After CAG rap, EPFO speeds up recovery of dues

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Due to paucity of funds in 2011-12, EPFO paid an 8.25% interest as against 9.5% in the previous year. Due to paucity of funds in 2011-12, EPFO paid an 8.25% interest as against 9.5% in the previous year.
SummaryEPF is speeding up recovery of dues from errant firms and reduce arrears mounting to Rs 4,157 cr.

Much like PSU banks struggling to arrest NPAs in times of slowdown, the Employees Provident Fund is on an over drive to speed up the recovery of dues from errant firms and reduce arrears that have mounted to Rs 4,157 crore so that it can build enough surplus and offer high interest to its subscribers.

The move comes after the Comptroller and Auditor General (CAG) in its performance audit slammed EPFO for slow recovery of dues despite court orders and delays in filing criminal cases against companies that don’t deposit PF dues in time.

Falling returns from its bond portfolio and rising arrears have lowered the fund’s ability to pay higher interest to its subscribers last year. Due to paucity of funds in 2011-12, EPFO paid an 8.25% interest as against 9.5% in the previous year.

‘‘The increasing trend in arrears of provident fund allied dues has become a matter of concern. The CAG, which recently conducted performance audit of the organisation for the period from 2006-07 to 2010-11, observed that the contribution dues and arrears to be received fro the establishments has been mounting on one hand and recovery shows a downward trend on the other,’’ additional PF commissioner PK Udgata said in an internal circular.

‘‘It is seen that there has not been effective review and monitoring of recovery of current and arrears demand in accordance with the instructions,’’ he said adding the performance of recovery for 2012-13 was ‘‘not very much encouraging’’.

EPFO head office has asked regional offices a series of steps to improve recovery including making efforts to vacate a stay where courts have granted stay, filing of claims when a company is going for liquidation and monitoring of receipts.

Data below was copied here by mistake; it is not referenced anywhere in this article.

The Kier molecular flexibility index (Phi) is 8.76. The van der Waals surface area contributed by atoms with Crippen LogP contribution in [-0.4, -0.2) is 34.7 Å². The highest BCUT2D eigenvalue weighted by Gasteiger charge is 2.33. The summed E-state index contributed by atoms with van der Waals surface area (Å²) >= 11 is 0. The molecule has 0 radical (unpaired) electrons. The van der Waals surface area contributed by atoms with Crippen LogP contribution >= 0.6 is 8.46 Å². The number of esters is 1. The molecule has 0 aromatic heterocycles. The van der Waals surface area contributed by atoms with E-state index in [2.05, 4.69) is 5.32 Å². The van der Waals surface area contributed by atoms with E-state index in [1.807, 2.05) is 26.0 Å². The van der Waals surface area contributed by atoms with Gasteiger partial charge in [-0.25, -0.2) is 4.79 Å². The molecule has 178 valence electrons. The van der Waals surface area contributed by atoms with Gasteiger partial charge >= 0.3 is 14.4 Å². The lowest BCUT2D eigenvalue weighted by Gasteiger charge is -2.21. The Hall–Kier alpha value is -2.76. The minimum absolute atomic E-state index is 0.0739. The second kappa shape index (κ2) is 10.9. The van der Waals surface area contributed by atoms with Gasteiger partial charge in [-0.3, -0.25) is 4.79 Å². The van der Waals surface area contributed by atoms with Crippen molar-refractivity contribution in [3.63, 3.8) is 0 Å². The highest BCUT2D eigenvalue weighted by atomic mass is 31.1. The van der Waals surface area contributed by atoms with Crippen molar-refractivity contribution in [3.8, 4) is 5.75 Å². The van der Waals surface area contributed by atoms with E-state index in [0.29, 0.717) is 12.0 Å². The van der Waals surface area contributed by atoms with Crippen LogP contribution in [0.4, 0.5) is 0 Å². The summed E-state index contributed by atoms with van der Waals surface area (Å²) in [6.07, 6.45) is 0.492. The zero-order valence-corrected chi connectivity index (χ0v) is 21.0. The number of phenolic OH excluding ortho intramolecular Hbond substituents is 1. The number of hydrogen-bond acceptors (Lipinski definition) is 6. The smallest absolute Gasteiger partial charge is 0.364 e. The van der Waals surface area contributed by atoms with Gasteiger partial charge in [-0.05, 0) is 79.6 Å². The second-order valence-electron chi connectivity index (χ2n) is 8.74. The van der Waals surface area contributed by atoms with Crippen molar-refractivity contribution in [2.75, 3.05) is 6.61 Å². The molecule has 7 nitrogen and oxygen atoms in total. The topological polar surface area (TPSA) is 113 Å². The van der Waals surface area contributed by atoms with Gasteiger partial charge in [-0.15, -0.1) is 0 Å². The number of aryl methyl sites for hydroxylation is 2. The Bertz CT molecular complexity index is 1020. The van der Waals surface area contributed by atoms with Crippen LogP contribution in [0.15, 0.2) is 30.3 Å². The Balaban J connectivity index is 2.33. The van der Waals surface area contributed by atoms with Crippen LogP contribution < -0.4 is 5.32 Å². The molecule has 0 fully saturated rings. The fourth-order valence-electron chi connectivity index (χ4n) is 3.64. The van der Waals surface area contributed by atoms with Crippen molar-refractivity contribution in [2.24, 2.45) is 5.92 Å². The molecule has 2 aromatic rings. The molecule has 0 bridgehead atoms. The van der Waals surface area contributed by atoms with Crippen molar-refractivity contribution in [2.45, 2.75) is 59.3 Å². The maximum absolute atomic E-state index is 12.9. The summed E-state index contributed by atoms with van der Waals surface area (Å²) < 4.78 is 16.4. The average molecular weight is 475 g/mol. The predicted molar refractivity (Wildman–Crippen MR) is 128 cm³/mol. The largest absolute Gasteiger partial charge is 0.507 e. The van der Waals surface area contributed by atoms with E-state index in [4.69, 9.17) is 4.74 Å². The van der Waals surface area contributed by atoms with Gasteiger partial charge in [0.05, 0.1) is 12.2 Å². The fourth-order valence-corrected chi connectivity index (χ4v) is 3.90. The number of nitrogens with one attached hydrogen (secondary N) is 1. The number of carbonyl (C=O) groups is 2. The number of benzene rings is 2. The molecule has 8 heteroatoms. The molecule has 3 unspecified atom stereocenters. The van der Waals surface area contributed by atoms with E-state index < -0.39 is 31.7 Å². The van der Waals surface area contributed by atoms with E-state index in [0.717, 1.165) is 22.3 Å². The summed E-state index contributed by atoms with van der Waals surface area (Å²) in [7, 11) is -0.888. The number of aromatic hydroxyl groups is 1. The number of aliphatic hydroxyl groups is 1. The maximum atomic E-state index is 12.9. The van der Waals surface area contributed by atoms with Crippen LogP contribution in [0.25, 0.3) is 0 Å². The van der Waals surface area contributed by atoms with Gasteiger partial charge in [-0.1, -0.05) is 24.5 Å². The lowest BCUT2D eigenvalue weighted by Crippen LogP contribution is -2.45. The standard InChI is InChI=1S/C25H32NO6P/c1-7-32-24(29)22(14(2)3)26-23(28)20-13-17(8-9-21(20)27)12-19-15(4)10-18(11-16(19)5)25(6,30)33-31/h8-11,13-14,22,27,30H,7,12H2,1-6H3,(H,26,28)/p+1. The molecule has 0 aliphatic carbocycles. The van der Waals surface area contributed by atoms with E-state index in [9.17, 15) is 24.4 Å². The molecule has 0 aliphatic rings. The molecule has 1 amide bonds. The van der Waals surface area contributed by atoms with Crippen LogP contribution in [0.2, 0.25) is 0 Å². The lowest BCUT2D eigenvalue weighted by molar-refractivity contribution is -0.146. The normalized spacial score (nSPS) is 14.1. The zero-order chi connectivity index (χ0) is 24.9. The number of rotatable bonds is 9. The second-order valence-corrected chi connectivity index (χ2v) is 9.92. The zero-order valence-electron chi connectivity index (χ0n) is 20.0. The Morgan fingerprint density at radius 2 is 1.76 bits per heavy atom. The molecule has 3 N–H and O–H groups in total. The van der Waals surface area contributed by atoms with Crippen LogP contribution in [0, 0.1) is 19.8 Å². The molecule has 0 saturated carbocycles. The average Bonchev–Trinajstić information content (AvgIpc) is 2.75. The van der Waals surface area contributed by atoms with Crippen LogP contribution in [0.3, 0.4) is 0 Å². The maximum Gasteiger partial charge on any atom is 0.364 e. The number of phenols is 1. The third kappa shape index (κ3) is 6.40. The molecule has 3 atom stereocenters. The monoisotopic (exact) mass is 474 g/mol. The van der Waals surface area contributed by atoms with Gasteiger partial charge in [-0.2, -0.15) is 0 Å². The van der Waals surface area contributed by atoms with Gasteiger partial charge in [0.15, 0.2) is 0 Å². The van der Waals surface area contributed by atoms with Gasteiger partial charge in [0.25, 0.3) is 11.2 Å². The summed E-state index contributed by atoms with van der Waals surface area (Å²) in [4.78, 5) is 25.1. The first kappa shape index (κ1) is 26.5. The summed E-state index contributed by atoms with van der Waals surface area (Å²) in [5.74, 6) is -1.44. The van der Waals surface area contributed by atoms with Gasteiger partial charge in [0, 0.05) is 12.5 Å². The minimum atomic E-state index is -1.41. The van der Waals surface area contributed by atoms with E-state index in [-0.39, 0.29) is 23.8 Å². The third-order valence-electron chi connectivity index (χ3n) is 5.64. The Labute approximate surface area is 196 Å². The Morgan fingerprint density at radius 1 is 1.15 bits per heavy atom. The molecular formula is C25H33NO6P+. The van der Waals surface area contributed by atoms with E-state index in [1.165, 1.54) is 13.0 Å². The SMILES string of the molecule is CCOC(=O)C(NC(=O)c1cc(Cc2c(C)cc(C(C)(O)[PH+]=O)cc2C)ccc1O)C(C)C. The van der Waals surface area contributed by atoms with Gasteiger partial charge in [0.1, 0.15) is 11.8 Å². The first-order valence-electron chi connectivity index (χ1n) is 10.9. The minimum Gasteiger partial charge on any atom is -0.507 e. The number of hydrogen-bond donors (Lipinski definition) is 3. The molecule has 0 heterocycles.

CAG has pointed out that field officers don’t take prompt action in collecting fines awarded by courts. The CAG has also pointed out that there is considerable delay in filing criminal cases in instances where contributions deducted from wages of employees are not remitted to the statutory account by the employer. The CAG audit found that delays in initiating appropriate legal proceedings by EPFO impacts the timely collection of dues.

EPFO officials cited various reasons for the delays including shortage of manpower.

During 2010-11, EPFO’s total arrears amounted to R 2,383.49 crore of which dues amounting to R 1,851.31 crore, or 77.67%, may not be “immediately realisable” and R 532.18 crore are realisable through recovery proceedings.

Stay orders by courts have blocked R 1,022.42 crore of arrears while liquidation of companies resulted in PF dues of R 244.26 crore.

As on March 31, 2011, of the 148 cases in the Supreme Court, only 23 were decided. The pendency in high courts stood at 8,933 while the number was even greater for district courts at 16,262.

The interest payment due to EPFO for late remittances by companies, as mandated under Section 7Q of EPFO Act, amounted to R303.23 crore in 2010-11.

In contrast to the huge arrears, EPFO recovered just R 219.79 crore by attachment and sale of properties of defaulting establishments.

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